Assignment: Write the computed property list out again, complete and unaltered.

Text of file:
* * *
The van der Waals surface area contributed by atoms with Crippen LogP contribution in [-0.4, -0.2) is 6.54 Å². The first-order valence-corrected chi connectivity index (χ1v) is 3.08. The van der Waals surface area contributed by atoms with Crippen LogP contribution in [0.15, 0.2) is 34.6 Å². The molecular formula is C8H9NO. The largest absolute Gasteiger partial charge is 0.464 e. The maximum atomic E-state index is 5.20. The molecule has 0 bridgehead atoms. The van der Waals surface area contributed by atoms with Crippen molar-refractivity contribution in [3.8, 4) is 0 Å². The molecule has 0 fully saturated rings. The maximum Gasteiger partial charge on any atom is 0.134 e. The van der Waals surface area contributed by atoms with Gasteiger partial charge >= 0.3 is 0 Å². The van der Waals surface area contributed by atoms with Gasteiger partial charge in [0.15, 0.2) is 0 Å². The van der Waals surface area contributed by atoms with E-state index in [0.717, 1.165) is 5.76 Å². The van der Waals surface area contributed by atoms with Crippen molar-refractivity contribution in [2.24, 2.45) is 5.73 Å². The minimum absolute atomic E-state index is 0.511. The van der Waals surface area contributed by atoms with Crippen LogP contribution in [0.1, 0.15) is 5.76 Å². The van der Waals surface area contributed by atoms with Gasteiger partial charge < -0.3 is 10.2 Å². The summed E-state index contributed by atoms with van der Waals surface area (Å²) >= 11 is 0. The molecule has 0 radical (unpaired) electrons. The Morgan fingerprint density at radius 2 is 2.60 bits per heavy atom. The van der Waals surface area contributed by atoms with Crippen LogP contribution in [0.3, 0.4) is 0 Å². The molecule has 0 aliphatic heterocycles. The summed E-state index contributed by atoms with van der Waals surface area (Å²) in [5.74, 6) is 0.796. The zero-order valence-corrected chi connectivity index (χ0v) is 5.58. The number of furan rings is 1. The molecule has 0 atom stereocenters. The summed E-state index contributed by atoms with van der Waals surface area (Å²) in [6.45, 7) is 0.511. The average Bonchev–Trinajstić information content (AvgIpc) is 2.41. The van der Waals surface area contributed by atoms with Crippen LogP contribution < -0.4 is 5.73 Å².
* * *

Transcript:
The van der Waals surface area contributed by atoms with Crippen LogP contribution in [-0.4, -0.2) is 6.54 Å². The first-order valence-corrected chi connectivity index (χ1v) is 3.08. The van der Waals surface area contributed by atoms with Crippen LogP contribution in [0.15, 0.2) is 34.6 Å². The molecular formula is C8H9NO. The largest absolute Gasteiger partial charge is 0.464 e. The maximum atomic E-state index is 5.20. The molecule has 0 bridgehead atoms. The van der Waals surface area contributed by atoms with Crippen molar-refractivity contribution in [3.8, 4) is 0 Å². The molecule has 0 fully saturated rings. The maximum Gasteiger partial charge on any atom is 0.134 e. The van der Waals surface area contributed by atoms with Gasteiger partial charge >= 0.3 is 0 Å². The van der Waals surface area contributed by atoms with Gasteiger partial charge in [0.15, 0.2) is 0 Å². The van der Waals surface area contributed by atoms with E-state index in [0.717, 1.165) is 5.76 Å². The van der Waals surface area contributed by atoms with Crippen molar-refractivity contribution in [2.24, 2.45) is 5.73 Å². The minimum absolute atomic E-state index is 0.511. The van der Waals surface area contributed by atoms with Crippen LogP contribution in [0.1, 0.15) is 5.76 Å². The van der Waals surface area contributed by atoms with Gasteiger partial charge < -0.3 is 10.2 Å². The summed E-state index contributed by atoms with van der Waals surface area (Å²) >= 11 is 0. The molecule has 0 radical (unpaired) electrons. The Morgan fingerprint density at radius 2 is 2.60 bits per heavy atom. The van der Waals surface area contributed by atoms with Crippen LogP contribution in [0.3, 0.4) is 0 Å². The molecule has 0 aliphatic heterocycles. The summed E-state index contributed by atoms with van der Waals surface area (Å²) in [5.74, 6) is 0.796. The zero-order valence-corrected chi connectivity index (χ0v) is 5.58. The number of furan rings is 1. The molecule has 0 atom stereocenters. The summed E-state index contributed by atoms with van der Waals surface area (Å²) in [6.45, 7) is 0.511. The average Bonchev–Trinajstić information content (AvgIpc) is 2.41. The van der Waals surface area contributed by atoms with Crippen LogP contribution < -0.4 is 5.73 Å².